The Mobile Gender Gap Report 2022 shows that India’s digital gender gap continues to be wide, despite the initial uptick in women owning smartphones and using mobile phones in the wake of the COVID-19 pandemic.
The numbers show that while smartphone ownership for men increased to 49% in 2021, it’s only 26% for women. Male users of mobile internet have also grown from 45% in 2020 to 51% in 2021, but the percentage of female users have remained constant at 30%.
The report says that in low- and middle-income countries, women are still less likely to have access to mobile phones and mobile internet, particularly women with low literacy and low income levels, and those who live in rural areas, or have a disability.
The digital gender gap also continues to persist because of the restrictive gender norms. Are women able to exercise autonomy when it comes to owning their phones? How do they use them?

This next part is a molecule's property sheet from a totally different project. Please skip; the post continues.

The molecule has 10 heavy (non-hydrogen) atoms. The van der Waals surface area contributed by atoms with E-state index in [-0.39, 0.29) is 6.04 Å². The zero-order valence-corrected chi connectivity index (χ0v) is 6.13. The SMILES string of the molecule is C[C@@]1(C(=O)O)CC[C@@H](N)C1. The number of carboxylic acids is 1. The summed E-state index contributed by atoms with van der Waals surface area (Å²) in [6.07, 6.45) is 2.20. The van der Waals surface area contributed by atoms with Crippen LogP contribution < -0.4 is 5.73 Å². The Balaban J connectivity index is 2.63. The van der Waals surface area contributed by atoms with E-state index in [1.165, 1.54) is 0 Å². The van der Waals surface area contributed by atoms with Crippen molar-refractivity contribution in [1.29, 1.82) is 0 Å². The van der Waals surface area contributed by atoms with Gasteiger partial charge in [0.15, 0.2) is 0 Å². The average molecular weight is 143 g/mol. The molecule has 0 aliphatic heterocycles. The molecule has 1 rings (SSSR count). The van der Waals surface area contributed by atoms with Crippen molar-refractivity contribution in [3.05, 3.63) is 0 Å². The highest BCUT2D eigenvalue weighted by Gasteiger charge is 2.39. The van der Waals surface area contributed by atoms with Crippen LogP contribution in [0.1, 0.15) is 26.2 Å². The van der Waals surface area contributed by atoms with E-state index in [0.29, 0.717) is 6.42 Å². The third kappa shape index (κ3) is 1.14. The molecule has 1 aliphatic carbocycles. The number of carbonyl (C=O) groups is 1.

In Chitrakoot district of Uttar Pradesh, we found women to be in constant negotiation over autonomy in their everyday lives. They are pushing back against conventional, violent, patriarchies in the real world, while also engaging with various forms of gender norms in the virtual world.
Here are some behind the scenes glimpses of what goes on in the women’s online and offline lives.
All photos by Monika Anivarti, Chitrakoot Collective.
Priyanka Kotamraju and Monika Anivarti work with the Chitrakoot Collective.